Section 199A Deduction for Pass-through Business Income: An Overview




Updated February 25, 2020
Section 199A Deduction for Pass-through Business Income: An
Overview

The 2017 tax revision (P.L. 115-97) added, under Section
QBI does not include capital gains, dividends, and interest
199A of the federal tax code, a new deduction for pass-
and annuity income unrelated to a trade or business. It also
through business income. In its simplest form, the
does not apply to compensation paid to S corporation
deduction is equal to 20% of a firm’s qualified business
shareholders or partners for services they perform for their
income (QBI) in a tax year. However, the calculation
business, or to their employees.
becomes more complicated when an owner’s income
exceeds certain amounts and a business has employees and
In general, the deduction for QBI in a tax year for taxpayers
depreciable, tangible assets.
with relatively low taxable income is equal to the smaller of
Congress created the deduction, in part, to establish parity
 20% of a taxpayer’s QBI, or
between the taxation of corporate and noncorporate
 20% of their taxable income computed without the
business income from 2018 to 2025; the deduction is set to
Section 199A deduction and reduced by any net capital
expire on December 31, 2025. P.L. 115-97 reduced the
gain and qualified cooperative dividends.
corporate income tax from a graduated rate structure with a
top rate of 35% to a single rate of 21%, a 40% decrease. By
Taxpayers with qualified cooperative dividends make a
contrast, the Section 199A deduction lowers the effective
similar computation. Any deduction they claim is added to
tax rate on pass-through business profits by 20% at all
any deduction they may claim if they have QBI.
individual tax rates.
For pass-through business owners with relatively high
Pass-through businesses fall into one of three categories: a
taxable income, the deduction is either unavailable because
sole proprietorship, a subchapter S corporation, or a
of the kind of business they own, or is the smaller of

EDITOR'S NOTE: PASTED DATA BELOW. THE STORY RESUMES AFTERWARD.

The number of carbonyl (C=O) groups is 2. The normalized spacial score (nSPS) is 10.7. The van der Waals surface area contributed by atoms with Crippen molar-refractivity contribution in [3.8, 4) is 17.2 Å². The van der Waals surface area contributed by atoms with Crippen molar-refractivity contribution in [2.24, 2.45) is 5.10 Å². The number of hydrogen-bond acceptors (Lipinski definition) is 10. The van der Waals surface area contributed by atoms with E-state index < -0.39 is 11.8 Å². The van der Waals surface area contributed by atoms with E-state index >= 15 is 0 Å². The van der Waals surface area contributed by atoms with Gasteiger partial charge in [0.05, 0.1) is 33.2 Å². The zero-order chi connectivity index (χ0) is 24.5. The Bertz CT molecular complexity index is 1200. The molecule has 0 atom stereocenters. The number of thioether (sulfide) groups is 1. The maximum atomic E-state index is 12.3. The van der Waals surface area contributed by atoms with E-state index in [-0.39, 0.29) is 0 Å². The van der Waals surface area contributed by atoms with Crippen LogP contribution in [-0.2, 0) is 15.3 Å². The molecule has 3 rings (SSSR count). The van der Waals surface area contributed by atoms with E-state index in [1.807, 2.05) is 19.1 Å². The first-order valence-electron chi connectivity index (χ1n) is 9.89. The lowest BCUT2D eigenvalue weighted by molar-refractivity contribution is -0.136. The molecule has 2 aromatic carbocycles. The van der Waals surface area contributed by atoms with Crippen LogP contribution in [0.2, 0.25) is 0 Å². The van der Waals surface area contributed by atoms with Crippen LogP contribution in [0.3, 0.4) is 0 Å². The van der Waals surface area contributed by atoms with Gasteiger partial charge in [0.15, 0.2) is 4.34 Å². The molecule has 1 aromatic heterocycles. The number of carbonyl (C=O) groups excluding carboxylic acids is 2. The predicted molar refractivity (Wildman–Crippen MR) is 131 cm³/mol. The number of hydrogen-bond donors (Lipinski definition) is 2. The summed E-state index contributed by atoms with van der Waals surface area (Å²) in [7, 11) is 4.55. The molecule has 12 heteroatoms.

partnership (including a limited liability company electing
 20% of a taxpayer’s QBI from all businesses, or
to be taxed as a partnership). In each case, the items of

income, loss, gain, and deduction for the business are
a W-2 wages/qualified property (WQP) limit, which is
attributed (or passed through) to the owners, and any profits
the larger of
are taxed as part of their individual taxable income. By

contrast, the profits of a subchapter C corporation are taxed
50% of a taxpayer’s share of total W-2 wages
twice: once at the entity level, and a second time at the
for a business, or
owners’ level when the profits are distributed to them as

dividends and realized long-term capital gains.
the sum of 25% of those wages plus 2.5% of
their share of the unadjusted basis of all
Most U.S. businesses are organized as a pass-through
qualified property used in the business.
business. According to data from the Internal Revenue
Service (IRS), pass-through firms accounted for 94% of the
Use of the Deduction
36.2 million business tax returns filed for the 2016 tax year.
Use of the deduction hinges on four considerations: (1) the
Sole proprietorships filed 75% of pass-through business
taxable income of a taxpayer with QBI, (2) the nature of the
returns and 70% of all returns.
trade or business generating the QBI, (3) the taxpayer’s
share of W-2 wages for the QBI, and (4) the taxpayer’s
Summary of Current Law
share of the unadjusted basis of tangible, depreciable
Section 199A allows individuals, estates, and trusts with
property used to generate the QBI. (See below for a few
pass-through business income to deduct up to 20% of their
examples of how these criteria interact in determining a
QBI in determining their taxable income through 2025.
taxpayer’s Section 199A deduction.)
Owners of agricultural and horticultural cooperatives may
also claim the deduction. Taxpayers claim the deduction
Taxable income denotes a pass-through business owner’s
after computing their adjusted gross income (AGI).
AGI less all deductions, except the Section 199A deduction.
All trades and businesses are eligible for the deduction
A pass-through business owner’s QBI is the net amount of
when a taxpayer’s taxable income is less than or equal to a
items of income, loss, gain, and deduction for each
specified level. Above that amount, the deduction is subject
qualified domestic trade or business he or she owns. If a
to two limits. One is the WQP limit, and the other is a limit
taxpayer owns more than one business, then QBI must be
based on whether or not a business is considered a
determined separately for each one and added together to
“specified service trade or business” (SSTB).
determine the taxpayer’s total QBI in a tax year.
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Section 199A Deduction for Pass-through Business Income: An Overview
In the case of the WQP limit, W-2 wages are the total
lower income threshold, to $50,000 for single and HOH
wages attributable to a taxpayer’s QBI during a tax year
filers or $100,000 for joint filers. This percentage is used to
subject to withholding, elective deferrals, and deferred
adjust a taxpayer’s QBI for SSTB income, and then to
compensation. The unadjusted basis of tangible, depreciable
calculate a reduction amount, which is subtracted from a
assets used in a business refers to the acquisition cost of
taxpayer’s deduction with no WQP limit to determine the